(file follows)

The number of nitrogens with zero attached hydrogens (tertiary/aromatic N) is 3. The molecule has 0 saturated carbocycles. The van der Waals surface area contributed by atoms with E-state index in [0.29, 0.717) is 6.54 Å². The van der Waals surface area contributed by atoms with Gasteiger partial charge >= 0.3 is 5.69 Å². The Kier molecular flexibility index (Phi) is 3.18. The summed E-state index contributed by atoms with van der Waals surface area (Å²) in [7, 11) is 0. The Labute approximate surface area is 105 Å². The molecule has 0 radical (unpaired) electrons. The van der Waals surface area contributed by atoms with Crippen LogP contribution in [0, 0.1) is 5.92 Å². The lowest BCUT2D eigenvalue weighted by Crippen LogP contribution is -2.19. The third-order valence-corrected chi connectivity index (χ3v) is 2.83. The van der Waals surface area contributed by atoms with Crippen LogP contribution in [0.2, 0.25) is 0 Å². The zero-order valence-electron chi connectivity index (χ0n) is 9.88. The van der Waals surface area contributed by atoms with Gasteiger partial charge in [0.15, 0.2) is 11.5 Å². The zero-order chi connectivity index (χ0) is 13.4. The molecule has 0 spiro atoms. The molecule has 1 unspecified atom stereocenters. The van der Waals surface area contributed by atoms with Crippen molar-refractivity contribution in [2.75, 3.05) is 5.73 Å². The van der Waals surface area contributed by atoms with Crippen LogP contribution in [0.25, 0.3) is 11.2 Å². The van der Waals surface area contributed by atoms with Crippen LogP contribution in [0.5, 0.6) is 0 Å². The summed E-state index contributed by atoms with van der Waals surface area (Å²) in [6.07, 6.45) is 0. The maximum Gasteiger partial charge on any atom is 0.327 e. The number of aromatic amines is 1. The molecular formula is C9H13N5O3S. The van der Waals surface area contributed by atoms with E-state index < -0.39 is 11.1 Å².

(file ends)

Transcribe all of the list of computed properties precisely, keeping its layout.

The number of nitrogens with zero attached hydrogens (tertiary/aromatic N) is 3. The molecule has 0 saturated carbocycles. The van der Waals surface area contributed by atoms with E-state index in [0.29, 0.717) is 6.54 Å². The van der Waals surface area contributed by atoms with Gasteiger partial charge >= 0.3 is 5.69 Å². The Kier molecular flexibility index (Phi) is 3.18. The summed E-state index contributed by atoms with van der Waals surface area (Å²) in [7, 11) is 0. The Labute approximate surface area is 105 Å². The molecule has 0 radical (unpaired) electrons. The van der Waals surface area contributed by atoms with Crippen LogP contribution in [0, 0.1) is 5.92 Å². The lowest BCUT2D eigenvalue weighted by Crippen LogP contribution is -2.19. The third-order valence-corrected chi connectivity index (χ3v) is 2.83. The van der Waals surface area contributed by atoms with Crippen LogP contribution in [0.2, 0.25) is 0 Å². The zero-order valence-electron chi connectivity index (χ0n) is 9.88. The van der Waals surface area contributed by atoms with Gasteiger partial charge in [0.15, 0.2) is 11.5 Å². The zero-order chi connectivity index (χ0) is 13.4. The molecule has 0 spiro atoms. The molecule has 1 unspecified atom stereocenters. The van der Waals surface area contributed by atoms with Crippen molar-refractivity contribution in [2.75, 3.05) is 5.73 Å². The van der Waals surface area contributed by atoms with Crippen LogP contribution in [0.25, 0.3) is 11.2 Å². The van der Waals surface area contributed by atoms with Crippen LogP contribution in [0.5, 0.6) is 0 Å². The summed E-state index contributed by atoms with van der Waals surface area (Å²) in [6.07, 6.45) is 0. The maximum Gasteiger partial charge on any atom is 0.327 e. The number of aromatic amines is 1. The molecular formula is C9H13N5O3S. The van der Waals surface area contributed by atoms with E-state index < -0.39 is 11.1 Å².